How to get 200,000+ followers on your Spotify artist playlist (with Simon Field)

Norwegian deep house producer Simon Field is back with the new single Shake The Tree on London’s Perfect Havoc label. But Simon is also much more than a talented music producer. He is the perfect example of a 2019s one-man DIY music machine as he also curates one of Spotify’s most popular indie playlists of his own.

Simon Field’s Ibiza 2019 playlist has a whopping 220,000 followers. It’s one of the few artist curated playlists with so many followets as it’s neither a Spotify editorial nor label owned one, The playlist generates Simon some 40,000 monthly Spotify plays for his own tracks among the total 96 songs on the playlist. We caught up with Simon to ask him a few questions about building a strong Spotify trademark playlist of your own.

Alex Esser, HMWL: Hello Simon! Congrats on a new amazing release! How are things in Oslo today?
Simon: Well, Oslo is frozen over after a few days of snow, we´re down to mins 10 to 12.. brr. Good time of year to be in the studio and create some Ibiza vibes.

Alex: Tell us about your Ibiza 2019 Spotify Playlist? When did you start it and what was the original reason to do it?
Simon:  Well, started it around 2015.. so its been up there for a while. This was on rise of Tropical House, and to be honest I hate that… its not at all house. So I collected all my favorites in the playlist and used to argue with friends what´s house.

Alex: Did you see the immediate growth of followers or did they come gradually once you hit a certain amount of plays / followers?
Simon:  Not at all. In fact I didn’t know I had followers before a few months later. This playlist was not made to “harvest” followers or be click bate but more a music passion thing. My online mixtape. An ID card for my artist kinda. Ones I realised that it was growing I started to look for opportunities to grow it further. Also I got more thorough on the curation.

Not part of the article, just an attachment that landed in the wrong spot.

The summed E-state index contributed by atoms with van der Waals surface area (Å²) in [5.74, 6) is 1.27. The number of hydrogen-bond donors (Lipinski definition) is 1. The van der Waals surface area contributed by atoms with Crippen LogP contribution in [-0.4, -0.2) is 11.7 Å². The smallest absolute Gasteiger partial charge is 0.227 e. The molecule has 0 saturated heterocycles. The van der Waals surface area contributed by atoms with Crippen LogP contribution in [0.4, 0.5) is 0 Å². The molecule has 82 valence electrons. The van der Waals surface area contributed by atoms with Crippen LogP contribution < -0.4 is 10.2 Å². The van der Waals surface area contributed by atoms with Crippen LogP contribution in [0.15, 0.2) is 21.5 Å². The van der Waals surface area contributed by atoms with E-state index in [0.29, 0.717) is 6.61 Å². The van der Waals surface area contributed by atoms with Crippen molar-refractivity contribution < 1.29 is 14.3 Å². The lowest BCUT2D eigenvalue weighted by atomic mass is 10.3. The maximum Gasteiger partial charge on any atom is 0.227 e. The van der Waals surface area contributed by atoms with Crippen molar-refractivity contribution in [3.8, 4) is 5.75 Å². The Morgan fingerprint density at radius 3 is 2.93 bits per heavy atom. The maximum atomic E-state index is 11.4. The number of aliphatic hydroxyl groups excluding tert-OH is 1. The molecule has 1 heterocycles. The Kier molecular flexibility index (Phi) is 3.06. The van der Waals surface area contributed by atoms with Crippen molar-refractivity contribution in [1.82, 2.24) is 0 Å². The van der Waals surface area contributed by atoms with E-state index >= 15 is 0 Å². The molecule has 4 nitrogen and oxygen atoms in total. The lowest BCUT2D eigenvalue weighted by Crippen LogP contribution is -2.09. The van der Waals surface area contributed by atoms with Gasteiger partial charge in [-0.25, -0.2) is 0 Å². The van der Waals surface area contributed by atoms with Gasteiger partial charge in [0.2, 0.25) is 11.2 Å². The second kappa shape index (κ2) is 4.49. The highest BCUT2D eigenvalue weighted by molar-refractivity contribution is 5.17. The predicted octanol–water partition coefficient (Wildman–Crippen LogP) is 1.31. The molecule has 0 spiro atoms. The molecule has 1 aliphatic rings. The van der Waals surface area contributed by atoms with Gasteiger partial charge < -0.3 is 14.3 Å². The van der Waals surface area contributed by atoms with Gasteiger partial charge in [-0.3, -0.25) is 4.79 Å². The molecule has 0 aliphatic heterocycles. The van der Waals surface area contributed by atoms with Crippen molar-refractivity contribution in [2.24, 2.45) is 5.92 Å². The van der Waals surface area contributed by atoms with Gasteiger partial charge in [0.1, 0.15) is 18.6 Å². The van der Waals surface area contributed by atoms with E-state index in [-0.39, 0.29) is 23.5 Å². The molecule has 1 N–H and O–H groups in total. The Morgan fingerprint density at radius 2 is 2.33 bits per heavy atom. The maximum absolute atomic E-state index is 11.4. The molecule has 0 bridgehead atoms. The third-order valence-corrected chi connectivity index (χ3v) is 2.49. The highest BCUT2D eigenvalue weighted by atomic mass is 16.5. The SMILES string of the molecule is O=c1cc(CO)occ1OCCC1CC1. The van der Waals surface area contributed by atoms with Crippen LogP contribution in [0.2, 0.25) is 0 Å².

Alex: What’s your take on the overall mood of a playlist one want to create? I’ve heard you compare it to a DJ set where you want to be very selective with songs and build up the mood gradually?
Simon:  To me its about taste and absolutely about build, highs and low. I would like the transition between tracks to be as smooth as possible not to scare the listener or keep the mood so he does not change playlists or go looking for something else.

Alex:  Did you manage to figure out how the Spotify search results work? is it the amount of Active Listeners compare to total followers on a playlist that determines which playlist appears at the top of the search when someone searched for “Ibiza”?
Simon:  Well, I´ve spoken to Spotify and they obviously will not tell what goes into the search rank. I think streams is the main ingredient ie NOT the follower-count. The only thing that follower count does is to impress others. So totally pointless.

Alex: Some indie editors would argue that one should never change the first 10 tracks of a playlist in order not to break the pattern and scare away some long time followers. How do you feel about that?
Simon:  Well, tbh there are as many curation strategies as there are playlists. My thing has been to always start with something know or catchy or something that is typical for the playlist. Just like a DJ set you give people something familiar or really catchy to pull the in and make them stay on.

Alex:  Finally three tips from Simon Field for any artist out there who wants to build a strong playlist of his own? (Finding name, weekly additions, discovery vs genre etc)

 

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Simon:

  1. Firstly, the playlist should be relevant for you as artist. For me it’s like creating that record shelf where you want your record to be in. That could of cour, of course,nre shelf, although all the major genres are pretty much taken. But if you are doing Psyco-trash-chill, you are in luck cause that’s not taken.
  2. Secondly Spotif,y is not a discovery platform. It does not convert to anything but streams. There are plenty of artists with 2-3M monthly listeners on the platform and at the same time only 500 Facebook followers. So my recommendation is go for mood. People will buy into a mood and there is already search volumes for all sorts of moods. Sad, happy, angry etc.
  3. Lastly, I would recommend updating your Playlist weekly. In fact. I would recommend listening to your playlist at least a couple of times a week. If you get tired of a track, just delete it. That will also give you an idea of kinda tracks you are missing (uptempo, downtempo etc) as well as give you a feel of when you would skip something.

Simon Field’s Shake The Tree is out now on Perfect Havoc. You get stream it here or on his Ibiza 2019 playlist ;)

About Alex Esser:

DJ, surfer and entrepreneur residing in Malmö, Sweden. HMWL label daddy. My music network is always open. Holler at alex@hmwl.org